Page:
Schwitzer/Oransky workshop: “How to accurately report on medical research findings.”

Here are some of the examples used in the workshop, “How to accurately report on medical research findings,” at the Association of Health Care Journalists annual conference, April 23, 2015 in Santa Clara, California. The workshop was led by Gary Schwitzer, publisher of, and Ivan Oransky, MD, Vice President and Global Editorial Director, MedPage Today.  We are posting these examples here so that journalists can visit the links during the workshop, and afterwards.

Gary’s workshop examples:

1) Journal article:  “A Clinical Study of Lupron Dept in the Treatment of Women With Alzheimer’s Disease.”  (Although we do not recommend only reading the abstract, for the sake of time in this workshop, just read the abstract.) 

2) Journal article abstract:  “Dose of Jogging and Long-Term Mortality.”

3) Journal article:  “Association Between More Frequent Chocolate Consumption and Lower Body Mass Index.”

4) Journal article: “Vegetarian Dietary Patterns and the Risk of Colorectal Cancers.”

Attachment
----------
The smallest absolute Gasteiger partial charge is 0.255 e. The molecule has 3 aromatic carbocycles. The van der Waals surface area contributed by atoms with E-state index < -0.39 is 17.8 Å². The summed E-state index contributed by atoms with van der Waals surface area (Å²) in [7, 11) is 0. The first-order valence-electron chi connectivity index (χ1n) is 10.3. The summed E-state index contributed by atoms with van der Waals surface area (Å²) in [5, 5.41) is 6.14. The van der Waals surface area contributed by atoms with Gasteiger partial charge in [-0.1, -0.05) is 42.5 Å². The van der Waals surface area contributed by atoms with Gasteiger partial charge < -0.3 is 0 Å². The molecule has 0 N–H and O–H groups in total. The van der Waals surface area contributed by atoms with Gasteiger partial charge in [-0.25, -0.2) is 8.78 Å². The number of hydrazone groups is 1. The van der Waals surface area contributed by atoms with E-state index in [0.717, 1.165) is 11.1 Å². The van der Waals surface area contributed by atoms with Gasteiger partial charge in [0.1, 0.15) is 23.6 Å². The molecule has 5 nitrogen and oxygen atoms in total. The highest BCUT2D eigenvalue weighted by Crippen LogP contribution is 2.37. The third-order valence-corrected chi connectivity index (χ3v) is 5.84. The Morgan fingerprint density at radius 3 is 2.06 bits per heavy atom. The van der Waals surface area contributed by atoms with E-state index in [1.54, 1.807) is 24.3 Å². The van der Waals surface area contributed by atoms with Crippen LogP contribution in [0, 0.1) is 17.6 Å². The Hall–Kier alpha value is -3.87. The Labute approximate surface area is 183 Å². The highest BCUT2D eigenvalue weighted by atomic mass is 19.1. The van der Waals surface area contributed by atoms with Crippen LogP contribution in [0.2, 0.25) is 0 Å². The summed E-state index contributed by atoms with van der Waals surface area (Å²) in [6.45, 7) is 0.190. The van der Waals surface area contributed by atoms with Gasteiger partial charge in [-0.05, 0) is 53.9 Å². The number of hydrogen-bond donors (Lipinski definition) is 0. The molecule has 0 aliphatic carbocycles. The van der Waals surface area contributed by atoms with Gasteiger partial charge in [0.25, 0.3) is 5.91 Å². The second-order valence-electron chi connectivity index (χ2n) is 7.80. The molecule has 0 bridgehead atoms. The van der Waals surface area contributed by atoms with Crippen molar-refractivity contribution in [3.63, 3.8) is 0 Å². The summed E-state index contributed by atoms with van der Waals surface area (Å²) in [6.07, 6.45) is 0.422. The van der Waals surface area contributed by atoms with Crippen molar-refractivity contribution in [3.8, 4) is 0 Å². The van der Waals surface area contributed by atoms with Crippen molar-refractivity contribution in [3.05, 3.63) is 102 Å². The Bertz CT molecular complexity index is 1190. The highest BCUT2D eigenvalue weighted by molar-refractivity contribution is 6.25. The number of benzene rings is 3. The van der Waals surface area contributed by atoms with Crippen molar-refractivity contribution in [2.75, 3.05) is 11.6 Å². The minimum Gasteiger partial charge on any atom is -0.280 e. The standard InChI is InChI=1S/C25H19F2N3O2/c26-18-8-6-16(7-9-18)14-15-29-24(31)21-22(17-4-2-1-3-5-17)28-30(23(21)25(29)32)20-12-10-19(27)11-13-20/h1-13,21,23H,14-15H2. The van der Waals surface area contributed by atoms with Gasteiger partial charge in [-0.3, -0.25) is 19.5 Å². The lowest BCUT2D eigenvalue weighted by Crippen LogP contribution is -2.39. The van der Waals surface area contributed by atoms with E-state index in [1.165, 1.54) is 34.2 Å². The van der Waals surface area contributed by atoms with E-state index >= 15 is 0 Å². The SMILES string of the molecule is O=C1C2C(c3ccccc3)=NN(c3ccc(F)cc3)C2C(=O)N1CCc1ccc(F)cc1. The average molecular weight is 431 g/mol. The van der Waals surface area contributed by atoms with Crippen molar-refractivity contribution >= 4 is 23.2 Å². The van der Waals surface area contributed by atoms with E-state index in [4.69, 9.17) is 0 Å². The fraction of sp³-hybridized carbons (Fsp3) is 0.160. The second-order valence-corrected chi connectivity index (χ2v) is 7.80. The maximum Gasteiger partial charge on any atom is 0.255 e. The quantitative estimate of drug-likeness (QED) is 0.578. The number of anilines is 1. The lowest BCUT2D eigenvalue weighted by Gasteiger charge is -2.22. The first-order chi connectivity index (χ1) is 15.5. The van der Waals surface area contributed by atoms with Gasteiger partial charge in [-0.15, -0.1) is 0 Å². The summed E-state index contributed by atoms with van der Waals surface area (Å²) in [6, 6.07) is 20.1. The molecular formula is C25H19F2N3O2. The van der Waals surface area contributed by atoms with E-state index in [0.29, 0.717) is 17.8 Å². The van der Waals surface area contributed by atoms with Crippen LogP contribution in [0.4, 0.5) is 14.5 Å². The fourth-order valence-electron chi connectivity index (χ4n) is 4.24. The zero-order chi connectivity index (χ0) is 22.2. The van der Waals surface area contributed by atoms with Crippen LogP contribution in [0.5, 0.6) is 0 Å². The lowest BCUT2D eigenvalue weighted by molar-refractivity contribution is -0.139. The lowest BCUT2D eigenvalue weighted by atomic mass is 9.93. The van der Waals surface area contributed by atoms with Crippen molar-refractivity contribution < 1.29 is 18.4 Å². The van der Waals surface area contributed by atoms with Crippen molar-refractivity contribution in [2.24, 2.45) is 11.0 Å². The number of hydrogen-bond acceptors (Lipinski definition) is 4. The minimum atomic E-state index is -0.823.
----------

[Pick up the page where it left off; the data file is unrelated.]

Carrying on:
5) Journal article abstract: “Predicting risk of mild cognitive impairment in the Mayo Clinic Study of Aging.”

6) Check your evidence – check the study


Ivan’s examples


1) Press release:


Compare and contrast. Which is more useful and true to the findings?



How would you report this?


3) Press release:


Compare and contrast. Which is more useful and true to the findings? How would you report this?


Links to some resources – not perfect – but enough to get you started 

Does The Language Fit The Evidence? Association Versus Causation (observational studies)

Surrogate Markers May Not Tell The Whole Story –

Be Careful With Composites (composite endpoints) –

Mixed Messages About Statistical Significance –

Odds ratios –  Primer by Dr. Jerome Hoffman, Professor of Medicine Emeritus, UCLA School of Medicine

Confidence Intervals –

Subgroup Analysis


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Comments (1)

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Ray Lewis

April 27, 2015 at 11:38 am

I recently shared your work on LinkedIn, so perhaps that would be a good location to advocate for better journalism that influences the public mind set.

“Thank you Dr Katz for continuing to point out the barriers to science based health research interpretated through the media with their own interests. One of my favorites is Gary Schwitzer at
Politics around health decision-making adds another dimension.”